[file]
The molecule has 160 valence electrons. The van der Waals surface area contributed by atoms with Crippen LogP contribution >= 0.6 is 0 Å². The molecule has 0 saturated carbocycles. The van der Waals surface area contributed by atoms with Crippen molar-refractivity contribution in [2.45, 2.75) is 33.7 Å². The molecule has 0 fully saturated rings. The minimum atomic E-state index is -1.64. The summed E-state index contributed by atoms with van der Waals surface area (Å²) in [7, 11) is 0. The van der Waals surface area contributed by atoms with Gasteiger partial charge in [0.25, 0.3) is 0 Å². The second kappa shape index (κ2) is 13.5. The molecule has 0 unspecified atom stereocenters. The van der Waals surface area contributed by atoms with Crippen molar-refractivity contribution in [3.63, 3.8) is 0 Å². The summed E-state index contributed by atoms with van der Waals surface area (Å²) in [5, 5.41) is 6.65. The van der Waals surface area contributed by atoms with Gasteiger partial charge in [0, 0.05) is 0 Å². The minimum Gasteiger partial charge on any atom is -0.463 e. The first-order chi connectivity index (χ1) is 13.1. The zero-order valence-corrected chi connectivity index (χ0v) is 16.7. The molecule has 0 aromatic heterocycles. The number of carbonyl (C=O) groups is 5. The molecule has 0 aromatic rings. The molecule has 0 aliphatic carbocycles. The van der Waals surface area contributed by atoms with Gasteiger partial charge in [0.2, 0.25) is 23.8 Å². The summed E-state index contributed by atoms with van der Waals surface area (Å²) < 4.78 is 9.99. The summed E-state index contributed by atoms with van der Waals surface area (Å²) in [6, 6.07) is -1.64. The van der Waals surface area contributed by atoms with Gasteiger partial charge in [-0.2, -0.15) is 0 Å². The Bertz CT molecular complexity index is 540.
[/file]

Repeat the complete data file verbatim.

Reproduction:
The molecule has 160 valence electrons. The van der Waals surface area contributed by atoms with Crippen LogP contribution >= 0.6 is 0 Å². The molecule has 0 saturated carbocycles. The van der Waals surface area contributed by atoms with Crippen molar-refractivity contribution in [2.45, 2.75) is 33.7 Å². The molecule has 0 fully saturated rings. The minimum atomic E-state index is -1.64. The summed E-state index contributed by atoms with van der Waals surface area (Å²) in [7, 11) is 0. The van der Waals surface area contributed by atoms with Gasteiger partial charge in [0.25, 0.3) is 0 Å². The second kappa shape index (κ2) is 13.5. The molecule has 0 unspecified atom stereocenters. The van der Waals surface area contributed by atoms with Crippen molar-refractivity contribution in [3.63, 3.8) is 0 Å². The summed E-state index contributed by atoms with van der Waals surface area (Å²) in [5, 5.41) is 6.65. The van der Waals surface area contributed by atoms with Gasteiger partial charge in [0, 0.05) is 0 Å². The minimum Gasteiger partial charge on any atom is -0.463 e. The first-order chi connectivity index (χ1) is 13.1. The zero-order valence-corrected chi connectivity index (χ0v) is 16.7. The molecule has 0 aromatic heterocycles. The number of carbonyl (C=O) groups is 5. The molecule has 0 aromatic rings. The molecule has 0 aliphatic carbocycles. The van der Waals surface area contributed by atoms with Gasteiger partial charge in [0.2, 0.25) is 23.8 Å². The summed E-state index contributed by atoms with van der Waals surface area (Å²) < 4.78 is 9.99. The summed E-state index contributed by atoms with van der Waals surface area (Å²) in [6, 6.07) is -1.64. The van der Waals surface area contributed by atoms with Gasteiger partial charge in [-0.2, -0.15) is 0 Å². The Bertz CT molecular complexity index is 540.